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October 10, 2012

Only a matter of time

At the DTAS conference last month, Colin Mair of the Local Government Improvement Service provided a stark illustration of just how bad public finances are going to be for the foreseeable future.  He was trying to help the audience envisage the kind of paradigm shift that he thinks will be needed in the way that public services are currently thought about and delivered.  Highland Council have already travelled some way along that journey and before too long others will have to follow.


A local authority has asked for public views on its idea that some services could be better provided by the communities that use them.

The suggestion has been made on Highland Council’s Budget Blog, which forms part of the authority’s efforts to consult on spending cuts.

The blog asks which services could be taken over by locally run projects.

The council has already agreed to set up a £1m challenge fund to help finance community-run services.

Dave Fallows, chairman of the finance, housing and resources committee, heads up the blog.

Writing on the blog, he said: “There are some circumstances where a community initiative – even at a very local level – can provide the same or better services than the council can, and at lower cost.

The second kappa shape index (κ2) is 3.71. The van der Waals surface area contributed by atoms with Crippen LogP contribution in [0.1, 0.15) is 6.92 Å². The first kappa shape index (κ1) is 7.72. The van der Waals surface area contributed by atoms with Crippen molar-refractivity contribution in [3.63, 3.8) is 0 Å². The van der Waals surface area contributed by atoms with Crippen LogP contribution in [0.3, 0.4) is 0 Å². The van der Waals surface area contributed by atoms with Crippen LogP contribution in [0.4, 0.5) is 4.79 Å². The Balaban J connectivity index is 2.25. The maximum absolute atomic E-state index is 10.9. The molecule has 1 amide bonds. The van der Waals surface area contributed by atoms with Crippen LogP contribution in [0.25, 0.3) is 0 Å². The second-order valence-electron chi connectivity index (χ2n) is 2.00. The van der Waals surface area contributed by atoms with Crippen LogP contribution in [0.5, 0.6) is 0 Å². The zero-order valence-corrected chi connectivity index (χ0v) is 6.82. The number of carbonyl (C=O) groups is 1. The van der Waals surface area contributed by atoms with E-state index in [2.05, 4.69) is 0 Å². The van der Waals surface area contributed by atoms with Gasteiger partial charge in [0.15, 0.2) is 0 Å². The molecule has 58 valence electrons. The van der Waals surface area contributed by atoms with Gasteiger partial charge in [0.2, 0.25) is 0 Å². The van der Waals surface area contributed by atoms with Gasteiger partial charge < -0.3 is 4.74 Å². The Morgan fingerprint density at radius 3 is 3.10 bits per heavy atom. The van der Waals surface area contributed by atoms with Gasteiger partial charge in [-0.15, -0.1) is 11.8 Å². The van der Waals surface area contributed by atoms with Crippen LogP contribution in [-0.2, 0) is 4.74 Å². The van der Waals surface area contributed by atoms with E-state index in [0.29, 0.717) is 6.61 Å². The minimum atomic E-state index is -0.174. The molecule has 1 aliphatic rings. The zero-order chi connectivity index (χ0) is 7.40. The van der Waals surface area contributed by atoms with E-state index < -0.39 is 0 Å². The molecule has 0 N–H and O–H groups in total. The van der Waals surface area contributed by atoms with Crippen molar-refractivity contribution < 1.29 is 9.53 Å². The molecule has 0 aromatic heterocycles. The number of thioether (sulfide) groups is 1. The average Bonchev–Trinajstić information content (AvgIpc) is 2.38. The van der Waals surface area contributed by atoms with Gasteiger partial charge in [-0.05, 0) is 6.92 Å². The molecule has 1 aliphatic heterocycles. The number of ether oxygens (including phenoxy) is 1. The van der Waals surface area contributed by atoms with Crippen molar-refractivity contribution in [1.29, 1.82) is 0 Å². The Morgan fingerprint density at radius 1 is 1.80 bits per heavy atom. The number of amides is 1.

“We have agreed to provide a £1m challenge fund to be available to get good ideas for provision of services going in local communities.

“Do you think that we should be encouraging communities to take on the running of some services for themselves, and if so, which?”

Highland Council has already suggested greater community involvement in other areas of its work.

Parents and local sports clubs will be asked to help make sure Highland schools meet targets for PE, according to an officers’ report earlier this month.

In his blog, Mr Fallows has also sought views on whether the council should reduce the frequency of street cleaning and grass cutting to save money, or if such action would be damaging in terms of tourism.

Highland Council spends £2.8m a year on grounds maintenance and £3.1m on cleaning streets and picking up litter.